Simpson’s writing style is an interesting mix of densely crafted, descriptive sentences and incredibly believable dialogue. I felt like I had been transported back to the 1950s for most of these stories — not just from the stories’ settings but from Simpson’s old-school word choice and syntax. I don’t say that disparagingly. His style really worked for me for these particular stories.

Structure? Check! Style? Mk, check. Subject matter? Yeesh! Simpson really digs in to some heavy stuff here. Gun related deaths, molestation, depression — all the nitty gritty of human life can be found in these pages. Reading stories like these, one after another, it really makes you hope that the author just has a crazy imagination and that they haven’t experienced these things first hand. If they have…my goodness, I hope the writing of it was cathartic.

Now, this collection isn’t all doom and gloom. There are also some really nice moments where we can see the goodness in human life. It’s almost always in the small things. A loved one picking up the slack when someone is losing their shish or allowing a significant other the space they need to deal with something in the way that they need to deal with that something. In the unspoken things, the actions, we can see how human affection, in its myriad of manifestations, can make it all worthwhile.

Overall, a good collection of stories. I would recommend it to people who like to read about believable familial situations and those who enjoy a little dose of nostalgia with their morning tea.

Other thoughts you might be interested in:

Each one is about diverse life, they are full of surprises and revelations. So put on your seatbelt, hold on and get ready for a trip you won’t forget.“– Marjorie on Goodreads


Dragon Born by Michael Noss — A Review

dragon bornDragon Born by Michael Noss

RaeleighReads rating: 4 out of 5 coffee cups

“Inhaling deeply, Farad released his breath in a prolonged soft sigh. “My story, little ones, is about a girl named Seeliyah. She was the bravest human, the noblest dragon, the world has ever known. And she was also my friend.””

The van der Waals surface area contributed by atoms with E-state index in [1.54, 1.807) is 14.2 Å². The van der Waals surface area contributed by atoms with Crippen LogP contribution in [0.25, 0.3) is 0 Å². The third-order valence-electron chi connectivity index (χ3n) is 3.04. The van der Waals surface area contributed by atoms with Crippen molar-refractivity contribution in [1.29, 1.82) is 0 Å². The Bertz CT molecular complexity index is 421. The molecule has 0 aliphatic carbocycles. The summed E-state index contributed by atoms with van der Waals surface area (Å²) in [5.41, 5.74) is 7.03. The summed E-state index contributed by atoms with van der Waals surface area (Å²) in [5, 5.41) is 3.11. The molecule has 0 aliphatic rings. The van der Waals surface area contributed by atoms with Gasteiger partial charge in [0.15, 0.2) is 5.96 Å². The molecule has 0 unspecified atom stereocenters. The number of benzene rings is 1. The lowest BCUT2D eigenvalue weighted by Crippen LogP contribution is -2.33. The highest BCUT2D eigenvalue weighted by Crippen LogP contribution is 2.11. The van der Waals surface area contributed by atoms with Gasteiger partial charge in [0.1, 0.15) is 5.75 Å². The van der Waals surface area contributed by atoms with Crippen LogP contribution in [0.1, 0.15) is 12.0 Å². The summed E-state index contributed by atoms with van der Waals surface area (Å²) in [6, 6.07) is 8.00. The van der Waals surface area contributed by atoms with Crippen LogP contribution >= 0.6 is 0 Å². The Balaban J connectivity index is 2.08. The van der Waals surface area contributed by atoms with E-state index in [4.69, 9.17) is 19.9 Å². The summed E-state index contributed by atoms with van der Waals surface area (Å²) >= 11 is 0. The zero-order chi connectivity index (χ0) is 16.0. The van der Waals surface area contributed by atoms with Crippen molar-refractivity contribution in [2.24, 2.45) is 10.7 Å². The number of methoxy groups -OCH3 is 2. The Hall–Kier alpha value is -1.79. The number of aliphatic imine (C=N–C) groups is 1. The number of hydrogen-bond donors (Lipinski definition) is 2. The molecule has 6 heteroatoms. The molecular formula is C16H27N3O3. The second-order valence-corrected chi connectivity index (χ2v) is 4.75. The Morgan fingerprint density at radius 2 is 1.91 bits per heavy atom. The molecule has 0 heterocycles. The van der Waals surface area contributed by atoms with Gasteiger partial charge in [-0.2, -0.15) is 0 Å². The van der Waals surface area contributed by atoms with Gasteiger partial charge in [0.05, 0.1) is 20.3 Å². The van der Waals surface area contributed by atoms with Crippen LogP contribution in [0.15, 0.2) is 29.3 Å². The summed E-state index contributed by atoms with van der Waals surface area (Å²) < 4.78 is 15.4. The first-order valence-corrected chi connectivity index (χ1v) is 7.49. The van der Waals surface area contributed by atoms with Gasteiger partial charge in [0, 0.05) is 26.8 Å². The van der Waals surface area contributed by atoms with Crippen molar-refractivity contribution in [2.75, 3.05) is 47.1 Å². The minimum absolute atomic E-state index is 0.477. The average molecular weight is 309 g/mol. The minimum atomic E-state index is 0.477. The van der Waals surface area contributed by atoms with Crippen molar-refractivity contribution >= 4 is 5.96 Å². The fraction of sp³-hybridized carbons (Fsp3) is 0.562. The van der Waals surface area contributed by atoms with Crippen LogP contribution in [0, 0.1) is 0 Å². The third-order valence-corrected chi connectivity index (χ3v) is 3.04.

I received a copy of this book in exchange for an honest review.

I really liked this fantasy novel. It had all of my favorite elements:  good writing, a strong female lead, believable dialogue, and an interesting plot with several twists.

Dragon Born follows the story of Seeliyah, a young human girl with dragon blood. She goes in her father’s stead to Draco Keep to try to save the dragon nation from an evil red dragon named Duk Flar. On her journey she makes several new friends and discovers the strength of her own unique gifts.

Seeliyah is a thoroughly enjoyable character. She starts out confident and a tad cheeky and she ends as a strong matriarch embodying the ideals of courage, wisdom, kindness, and generosity. I think we could all probably learn a lesson or two from a character like Seeliyah. Love thine enemy is a difficult directive to follow, but Seeliyah sees no other choice. She has an immense love for all life and strives to protect it at all costs.

This novel also contains an important message about maintaining open lines of communication and cooperation between the different races of dwarves, elves, dragons, and humans. A message that is all too relevant in today’s time and will retain its relevance throughout history.

A mixture of a coming of age story, an epic quest, and wonderfully crafted action, this is sure to delight fans of dragon novels and fantasy in general.

Some opinions you may be interested in:

“Dragon Born” will be familiar enough to most high fantasy readers, but it’s got enough originality and thoughtfulness to make it enjoyable.”– Aaron Rath on Goodreads

“Want to read more from the Author! Had me dedicated to his writing and couldn’t put the book down.”– Dee Vasquez on Amazon